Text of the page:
Germany cancels summit meeting with PM Netanyahu

German government postpones scheduled meeting with PM Netanyahu, allegedly because Regulation Law passed.

AFP,

German Chancellor Angela Merkel
German Chancellor Angela Merkel
Flash 90

Germany said Monday that a summit with Israel planned for later this year has been delayed, with Israeli media reporting it was due to the controversial new regulation law. Israel passed a new law last week that legalizes and protects thousands of Jewish homes in Judea and Samaria which were built with government backing and lacked absentee land claims, but against which there are now property claims. Under the Regulation Law, homes built on such properties will be allowed to remain, and owners with proven claims to the land will be given a choice of receiving an alternate plot of land or monetary compensation for 125% of their land's value.

The European Union has condemned the legislation, and UN Secretary-General Antonio Guterres has said it "is in contravention of international law".

German Chancellor Angela Merkel and other top officials had been scheduled to meet with Israeli Prime Minister Benjamin Netanyahu and his cabinet on May 10 in Jerusalem. "The two governments decided that the next German-Israeli government meetings will not take place in the spring of this year but only next year," a German government spokesman told AFP.

"The reason for the postponement is the multitude of international meetings under the German presidency of the G20," the spokesman added. But Israel's Haaretz newspaper reported that the delay was intended to express Merkel's "dissatisfaction" with the new law. The paper cited an "Israeli source who was in contact with the German Foreign Ministry and the chancellor's office," who both expressed strong disapproval of the law.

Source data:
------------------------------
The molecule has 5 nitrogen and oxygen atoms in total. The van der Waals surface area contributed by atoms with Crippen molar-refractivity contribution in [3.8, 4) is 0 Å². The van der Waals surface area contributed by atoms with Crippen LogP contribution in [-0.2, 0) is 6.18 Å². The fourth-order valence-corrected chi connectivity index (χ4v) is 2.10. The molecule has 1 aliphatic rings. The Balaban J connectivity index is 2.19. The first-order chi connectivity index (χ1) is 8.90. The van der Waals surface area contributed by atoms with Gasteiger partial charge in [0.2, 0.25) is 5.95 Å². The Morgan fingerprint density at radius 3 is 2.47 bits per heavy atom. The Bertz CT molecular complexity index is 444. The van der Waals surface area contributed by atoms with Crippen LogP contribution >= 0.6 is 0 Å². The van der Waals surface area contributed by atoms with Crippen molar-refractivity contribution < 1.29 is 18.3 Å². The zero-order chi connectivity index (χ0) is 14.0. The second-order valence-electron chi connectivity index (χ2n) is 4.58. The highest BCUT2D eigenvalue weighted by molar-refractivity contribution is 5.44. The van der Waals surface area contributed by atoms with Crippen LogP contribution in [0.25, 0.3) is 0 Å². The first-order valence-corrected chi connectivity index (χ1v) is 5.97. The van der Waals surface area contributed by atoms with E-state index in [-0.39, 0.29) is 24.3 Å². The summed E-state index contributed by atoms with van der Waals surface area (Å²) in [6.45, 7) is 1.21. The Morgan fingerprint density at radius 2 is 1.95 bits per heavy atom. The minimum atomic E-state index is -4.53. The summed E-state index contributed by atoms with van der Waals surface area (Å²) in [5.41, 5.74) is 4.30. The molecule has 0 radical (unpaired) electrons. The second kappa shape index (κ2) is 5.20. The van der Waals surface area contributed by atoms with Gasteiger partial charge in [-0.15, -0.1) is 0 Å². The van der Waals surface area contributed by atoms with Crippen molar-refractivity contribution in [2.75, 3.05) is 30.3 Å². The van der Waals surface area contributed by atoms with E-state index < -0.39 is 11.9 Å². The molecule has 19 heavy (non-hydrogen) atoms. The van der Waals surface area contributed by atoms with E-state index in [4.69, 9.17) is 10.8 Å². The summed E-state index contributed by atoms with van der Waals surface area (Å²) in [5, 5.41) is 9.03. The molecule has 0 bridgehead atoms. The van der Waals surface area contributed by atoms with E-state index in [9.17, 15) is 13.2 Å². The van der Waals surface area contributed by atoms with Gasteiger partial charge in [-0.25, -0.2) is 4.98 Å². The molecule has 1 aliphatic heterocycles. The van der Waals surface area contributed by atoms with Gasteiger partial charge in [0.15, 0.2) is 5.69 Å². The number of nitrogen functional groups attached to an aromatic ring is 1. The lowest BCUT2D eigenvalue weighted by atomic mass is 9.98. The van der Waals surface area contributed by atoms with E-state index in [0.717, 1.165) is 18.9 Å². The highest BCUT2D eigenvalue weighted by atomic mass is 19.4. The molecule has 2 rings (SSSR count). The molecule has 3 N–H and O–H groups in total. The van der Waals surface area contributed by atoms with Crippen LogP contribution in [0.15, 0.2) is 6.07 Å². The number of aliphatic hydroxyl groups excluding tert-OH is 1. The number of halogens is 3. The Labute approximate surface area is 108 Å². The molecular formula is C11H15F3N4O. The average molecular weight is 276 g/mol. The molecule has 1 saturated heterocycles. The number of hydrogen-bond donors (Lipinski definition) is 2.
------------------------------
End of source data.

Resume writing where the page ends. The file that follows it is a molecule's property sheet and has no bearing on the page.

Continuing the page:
In late January, Germany voiced doubts on whether Israel remained committed to reaching a two-state solution after it announced an acceleration of settlements in Judea and Samaria. Until now Germany - a close ally of Israel, usually very cautious in its criticism - has merely asserted that such settlements are an obstacle to the peace process, without questioning Israel's willingness to reach an eventual peace deal with the Palestinians.

Prime Minister Netanyahu has said he still supports a two-state solution, but reportedly told ministers at the time that all restrictions on building in East Jerusalem were being lifted.

Netanyahu, who warmly welcomed Donald Trump's election as US president, will visit the White House Wednesday to test his supportive campaign pledges against emerging policy. The Israeli premier has announced more than 5,000 homes since Trump's January 20 inauguration, as well as the first new Jewish community in Judea or Samaria for more than 20 years.




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